Lin’s pursuit of a fifth Olympics in Tokyo was looking out of reach. He dropped to No. 26 in the Olympic qualifying rankings, trailing four countrymen, including No. 5 Chen Long (Rio Olympic champion) and No. 11 Shi Yuqi (2018 World silver medalist). A nation can qualify a maximum of two individual players per gender for the Games.

“From where came his mastery? In short, his prowess was essentially due to the completeness of his game – in skill, physical ability and mental strength,” the BWF wrote in a press release. “Such was his craft that even well into his 30s, normally considered an advanced age for men’s singles, he could outplay younger and fitter opponents.”

NBC Olympic Research contributed to this report.

MORE: Who is China’s greatest Olympian?

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MyKayla Skinner’s motivation for Tokyo: her Rio Olympic experience

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MyKayla Skinner remembers the little room at the SAP Center in San Jose. She remembers the wait, somewhere between 10 and 20 minutes.

After the 2016 U.S. Olympic Women’s Gymnastics Trials, the competitors (14 total performed) assembled while a selection committee convened in another space.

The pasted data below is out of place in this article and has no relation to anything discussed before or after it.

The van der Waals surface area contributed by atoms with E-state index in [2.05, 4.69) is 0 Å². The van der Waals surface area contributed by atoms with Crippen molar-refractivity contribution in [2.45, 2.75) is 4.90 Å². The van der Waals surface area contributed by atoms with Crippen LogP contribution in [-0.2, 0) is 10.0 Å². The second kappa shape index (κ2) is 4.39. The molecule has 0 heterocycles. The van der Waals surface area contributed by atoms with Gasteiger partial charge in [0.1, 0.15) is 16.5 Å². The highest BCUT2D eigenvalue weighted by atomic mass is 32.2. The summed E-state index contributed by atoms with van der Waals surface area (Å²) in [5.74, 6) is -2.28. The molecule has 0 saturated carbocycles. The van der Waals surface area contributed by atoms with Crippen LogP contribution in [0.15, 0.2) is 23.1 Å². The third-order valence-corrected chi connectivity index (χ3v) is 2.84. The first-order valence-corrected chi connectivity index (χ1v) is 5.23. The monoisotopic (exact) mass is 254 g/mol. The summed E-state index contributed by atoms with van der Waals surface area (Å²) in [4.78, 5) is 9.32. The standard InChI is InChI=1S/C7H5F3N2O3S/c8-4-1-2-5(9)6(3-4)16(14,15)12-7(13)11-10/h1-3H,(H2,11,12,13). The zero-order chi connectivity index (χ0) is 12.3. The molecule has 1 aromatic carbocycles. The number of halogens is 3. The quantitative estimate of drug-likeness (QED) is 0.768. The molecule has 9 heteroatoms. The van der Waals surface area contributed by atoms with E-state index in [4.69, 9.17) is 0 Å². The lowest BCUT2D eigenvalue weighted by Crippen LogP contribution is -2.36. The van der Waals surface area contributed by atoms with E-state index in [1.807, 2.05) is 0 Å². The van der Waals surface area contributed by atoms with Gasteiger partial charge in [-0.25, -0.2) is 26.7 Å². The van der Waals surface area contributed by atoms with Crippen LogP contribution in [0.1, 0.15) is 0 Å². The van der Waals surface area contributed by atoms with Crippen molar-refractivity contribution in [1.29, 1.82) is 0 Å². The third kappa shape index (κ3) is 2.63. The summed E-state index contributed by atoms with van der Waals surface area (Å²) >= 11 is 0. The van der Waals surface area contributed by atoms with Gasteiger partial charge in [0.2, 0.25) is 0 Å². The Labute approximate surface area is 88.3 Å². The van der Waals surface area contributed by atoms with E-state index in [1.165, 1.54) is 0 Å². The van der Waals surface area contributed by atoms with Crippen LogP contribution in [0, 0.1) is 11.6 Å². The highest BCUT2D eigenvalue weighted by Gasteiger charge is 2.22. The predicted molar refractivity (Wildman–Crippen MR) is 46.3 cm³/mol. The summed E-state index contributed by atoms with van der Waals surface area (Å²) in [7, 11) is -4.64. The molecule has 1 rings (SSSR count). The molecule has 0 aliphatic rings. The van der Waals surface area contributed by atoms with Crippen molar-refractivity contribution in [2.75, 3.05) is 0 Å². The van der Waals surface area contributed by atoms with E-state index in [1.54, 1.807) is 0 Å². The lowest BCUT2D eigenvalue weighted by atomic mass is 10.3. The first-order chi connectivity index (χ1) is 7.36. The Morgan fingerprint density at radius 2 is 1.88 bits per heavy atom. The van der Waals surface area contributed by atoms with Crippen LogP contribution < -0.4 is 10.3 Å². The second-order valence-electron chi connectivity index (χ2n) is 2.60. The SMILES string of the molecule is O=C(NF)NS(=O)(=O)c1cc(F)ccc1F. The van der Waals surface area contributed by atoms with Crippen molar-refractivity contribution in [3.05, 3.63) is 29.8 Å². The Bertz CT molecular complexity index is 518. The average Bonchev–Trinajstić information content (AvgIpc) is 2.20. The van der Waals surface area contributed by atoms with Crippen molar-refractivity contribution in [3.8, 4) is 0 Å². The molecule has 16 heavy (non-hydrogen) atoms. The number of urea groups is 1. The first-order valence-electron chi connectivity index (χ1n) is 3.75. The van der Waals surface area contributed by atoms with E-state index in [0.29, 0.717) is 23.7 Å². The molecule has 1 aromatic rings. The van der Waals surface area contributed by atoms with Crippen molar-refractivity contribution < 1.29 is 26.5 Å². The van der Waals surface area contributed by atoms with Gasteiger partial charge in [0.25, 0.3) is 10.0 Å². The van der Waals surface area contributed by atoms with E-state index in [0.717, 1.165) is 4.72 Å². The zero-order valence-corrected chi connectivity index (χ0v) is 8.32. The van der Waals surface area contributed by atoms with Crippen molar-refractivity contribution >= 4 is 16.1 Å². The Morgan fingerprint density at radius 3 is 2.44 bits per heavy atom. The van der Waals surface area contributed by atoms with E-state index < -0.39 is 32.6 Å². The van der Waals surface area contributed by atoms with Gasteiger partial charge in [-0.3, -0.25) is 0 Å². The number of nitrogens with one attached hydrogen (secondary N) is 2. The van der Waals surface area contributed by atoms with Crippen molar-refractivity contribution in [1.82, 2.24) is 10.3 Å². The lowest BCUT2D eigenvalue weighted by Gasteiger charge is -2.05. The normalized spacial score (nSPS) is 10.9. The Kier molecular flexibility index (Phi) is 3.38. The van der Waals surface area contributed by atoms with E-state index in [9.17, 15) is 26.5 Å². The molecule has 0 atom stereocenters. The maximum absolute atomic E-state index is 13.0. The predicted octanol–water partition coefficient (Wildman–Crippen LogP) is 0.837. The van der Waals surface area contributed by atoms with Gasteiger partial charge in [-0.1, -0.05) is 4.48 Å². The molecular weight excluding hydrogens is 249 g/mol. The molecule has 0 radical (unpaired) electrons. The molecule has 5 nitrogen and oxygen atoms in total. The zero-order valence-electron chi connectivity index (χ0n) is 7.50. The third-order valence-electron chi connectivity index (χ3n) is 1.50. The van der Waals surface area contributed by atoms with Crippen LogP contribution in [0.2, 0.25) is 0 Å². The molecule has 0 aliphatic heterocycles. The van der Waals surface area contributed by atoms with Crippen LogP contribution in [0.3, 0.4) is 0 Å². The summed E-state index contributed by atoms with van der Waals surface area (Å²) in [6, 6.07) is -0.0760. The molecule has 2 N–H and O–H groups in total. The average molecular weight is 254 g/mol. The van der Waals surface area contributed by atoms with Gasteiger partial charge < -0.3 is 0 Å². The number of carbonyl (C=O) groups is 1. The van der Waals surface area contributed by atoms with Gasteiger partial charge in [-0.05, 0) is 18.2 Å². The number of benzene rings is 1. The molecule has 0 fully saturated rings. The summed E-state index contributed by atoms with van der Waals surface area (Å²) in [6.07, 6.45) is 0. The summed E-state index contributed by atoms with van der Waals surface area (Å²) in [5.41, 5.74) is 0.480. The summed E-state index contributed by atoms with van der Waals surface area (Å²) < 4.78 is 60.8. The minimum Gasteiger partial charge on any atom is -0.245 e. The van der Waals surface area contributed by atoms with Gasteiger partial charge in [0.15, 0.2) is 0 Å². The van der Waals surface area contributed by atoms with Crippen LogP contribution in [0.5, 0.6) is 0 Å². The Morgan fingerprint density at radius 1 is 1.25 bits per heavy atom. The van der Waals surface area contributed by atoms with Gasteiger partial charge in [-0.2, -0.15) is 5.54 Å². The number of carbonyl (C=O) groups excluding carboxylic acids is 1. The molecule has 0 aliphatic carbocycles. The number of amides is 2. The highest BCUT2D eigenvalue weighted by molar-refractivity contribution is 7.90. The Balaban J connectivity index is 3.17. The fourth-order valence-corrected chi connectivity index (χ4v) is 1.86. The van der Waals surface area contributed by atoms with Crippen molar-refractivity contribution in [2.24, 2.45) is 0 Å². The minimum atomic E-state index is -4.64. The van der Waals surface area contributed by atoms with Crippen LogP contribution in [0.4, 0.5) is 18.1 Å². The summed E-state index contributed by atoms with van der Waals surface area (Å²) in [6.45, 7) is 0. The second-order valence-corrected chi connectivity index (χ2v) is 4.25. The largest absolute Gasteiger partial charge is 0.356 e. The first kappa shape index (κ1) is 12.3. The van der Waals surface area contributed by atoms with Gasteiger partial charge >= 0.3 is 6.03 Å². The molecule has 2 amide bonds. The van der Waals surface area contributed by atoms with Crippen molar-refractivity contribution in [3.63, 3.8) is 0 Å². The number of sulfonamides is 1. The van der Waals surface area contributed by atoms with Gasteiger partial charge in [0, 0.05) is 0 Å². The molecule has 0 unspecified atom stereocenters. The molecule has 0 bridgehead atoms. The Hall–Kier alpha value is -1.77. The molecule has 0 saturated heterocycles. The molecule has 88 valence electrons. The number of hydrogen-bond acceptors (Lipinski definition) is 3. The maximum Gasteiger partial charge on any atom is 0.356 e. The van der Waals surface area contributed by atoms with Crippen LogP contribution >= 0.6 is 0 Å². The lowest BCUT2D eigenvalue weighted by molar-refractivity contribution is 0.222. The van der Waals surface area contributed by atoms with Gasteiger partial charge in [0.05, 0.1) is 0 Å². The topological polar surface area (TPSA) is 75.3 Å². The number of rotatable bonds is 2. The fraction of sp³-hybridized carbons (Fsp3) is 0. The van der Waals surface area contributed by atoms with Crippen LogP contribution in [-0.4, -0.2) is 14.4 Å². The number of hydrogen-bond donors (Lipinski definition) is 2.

The committee finalized the five-woman Olympic team (plus three alternates), marched into the athletes’ room and delivered the verdict.

“They say the first four names, and then there’s that one spot left,” Skinner recalled. “I’m like, is it going to be me? You’re so tense just waiting there. All of us holding each other’s hands in the room. We’re all sitting there. It’s just, like, frozen dead silent. Then they say that fifth spot.”

Skinner doesn’t remember who was the fifth name. Just that it wasn’t her.

“I just broke down crying,” she said in a recent interview. “All that hard work I put in still wasn’t good enough. Even though it was. It’s just who they needed for the team.”